(Reuters) - Airbus faces an unprecedented challenge in ramping up production to meet 2018 delivery targets following engine delays, and must eventually overhaul a manufacturing system that belongs to a “bygone age,” the jetmaker’s new president told staff on Friday.
“We have a battle plan in place for this year and the engine manufacturers are working hard to meet their commitments. Still, we know it will be challenging,” Airbus Commercial Aircraft President Guillaume Faury said in an interview for internal circulation seen by Reuters.
“Delivering 80 to 90 aircraft every month in the second half of the year has never been done before. In the long term we must overhaul a single-aisle production system that belongs to a bygone age when high-rate production of aircraft wasn’t needed.”
Airbus has been hit by delays in getting engines from United Technologies (UTX.N) unit Pratt & Whitney and CFM International, co-owned by Safran (SAF.PA) and General Electric (GE.N).
It delivered 172 aircraft in the first four months of the year, lagging behind the pace needed to hit a full-year goal of 800 even though deliveries traditionally speed up in the final quarter.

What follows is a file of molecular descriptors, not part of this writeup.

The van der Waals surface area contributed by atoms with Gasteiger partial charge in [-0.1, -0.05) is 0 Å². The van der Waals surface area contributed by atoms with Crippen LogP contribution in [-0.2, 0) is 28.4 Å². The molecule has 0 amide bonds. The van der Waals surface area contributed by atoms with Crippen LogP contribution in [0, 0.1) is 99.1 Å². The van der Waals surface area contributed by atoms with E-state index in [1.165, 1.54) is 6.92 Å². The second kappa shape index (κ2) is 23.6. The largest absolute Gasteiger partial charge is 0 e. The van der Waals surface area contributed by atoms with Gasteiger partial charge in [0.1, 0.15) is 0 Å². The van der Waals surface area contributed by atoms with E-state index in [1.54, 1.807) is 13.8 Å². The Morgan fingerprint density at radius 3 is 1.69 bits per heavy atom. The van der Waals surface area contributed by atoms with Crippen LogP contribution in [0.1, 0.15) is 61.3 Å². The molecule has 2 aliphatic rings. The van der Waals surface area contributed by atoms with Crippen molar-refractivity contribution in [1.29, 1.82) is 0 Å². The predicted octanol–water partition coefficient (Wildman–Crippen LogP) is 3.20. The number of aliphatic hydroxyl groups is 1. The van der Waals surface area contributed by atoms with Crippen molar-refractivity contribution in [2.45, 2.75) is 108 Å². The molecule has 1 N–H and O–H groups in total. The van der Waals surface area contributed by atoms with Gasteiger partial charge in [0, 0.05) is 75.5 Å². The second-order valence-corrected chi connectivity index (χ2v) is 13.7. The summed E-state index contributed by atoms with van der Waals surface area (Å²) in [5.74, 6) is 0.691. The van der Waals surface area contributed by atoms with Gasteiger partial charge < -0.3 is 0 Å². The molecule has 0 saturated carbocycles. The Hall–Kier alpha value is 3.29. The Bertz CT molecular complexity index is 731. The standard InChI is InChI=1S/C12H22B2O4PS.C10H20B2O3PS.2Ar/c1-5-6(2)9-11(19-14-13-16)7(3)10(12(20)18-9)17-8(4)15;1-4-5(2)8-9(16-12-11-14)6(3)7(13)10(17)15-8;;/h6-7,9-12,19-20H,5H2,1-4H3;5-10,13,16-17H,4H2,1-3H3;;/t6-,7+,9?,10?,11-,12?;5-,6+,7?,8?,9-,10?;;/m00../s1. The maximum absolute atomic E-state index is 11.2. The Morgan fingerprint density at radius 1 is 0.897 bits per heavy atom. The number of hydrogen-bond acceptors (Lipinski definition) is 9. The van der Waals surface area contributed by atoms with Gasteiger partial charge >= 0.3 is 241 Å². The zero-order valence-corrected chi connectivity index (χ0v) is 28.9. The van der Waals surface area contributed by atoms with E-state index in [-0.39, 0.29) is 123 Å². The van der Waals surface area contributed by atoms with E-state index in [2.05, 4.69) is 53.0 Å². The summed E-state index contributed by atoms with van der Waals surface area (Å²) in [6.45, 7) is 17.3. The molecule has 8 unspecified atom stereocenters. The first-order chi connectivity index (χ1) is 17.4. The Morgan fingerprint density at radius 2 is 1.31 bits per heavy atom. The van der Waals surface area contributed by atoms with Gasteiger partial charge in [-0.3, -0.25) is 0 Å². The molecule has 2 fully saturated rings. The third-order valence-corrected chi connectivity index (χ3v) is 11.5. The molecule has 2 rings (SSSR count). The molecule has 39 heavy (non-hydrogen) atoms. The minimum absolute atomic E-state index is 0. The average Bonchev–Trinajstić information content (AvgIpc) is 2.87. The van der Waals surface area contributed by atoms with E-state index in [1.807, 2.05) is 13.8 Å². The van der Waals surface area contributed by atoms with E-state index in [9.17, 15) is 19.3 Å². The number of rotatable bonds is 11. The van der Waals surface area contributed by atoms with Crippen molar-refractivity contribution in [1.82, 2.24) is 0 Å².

Faury was speaking to mark 100 days since taking over the European group’s planemaking division from Fabrice Bregier.
Echoing his predecessor, former auto executive Faury signaled a push to exploit digital techniques as Airbus (AIR.PA) and U.S rival Boeing shift towards mass production of jet aircraft that are far ahead of standards previously seen in commercial aerospace.
“Ultimately, we want to move to a position where our aircraft and the manufacturing system are designed as one,” he said.
Boeing is pioneering a new digital-based manufacturing system for a potential new mid-market jet, which could later be adapted to an eventual successor to the 737, its best-selling single-aisle model. Airbus is however expected to make the leap to the next generation in one step, starting from around 2030.
In a separate interview with French newspaper Les Echos, Faury said no decision had been taken on whether to increase production of the single-aisle A320 to 70 jets a month, compared with the current level of 50 and a target of 60 set for 2019.
Such levels of production are justified by strong demand from airlines, but Airbus is still studying whether its supply chain is strong enough, Faury said. Any step-up in production beyond 60 would happen at the start of the next decade, he added.
Reporting by Tim Hepher; Editing by Michael Perry and Sunil Nair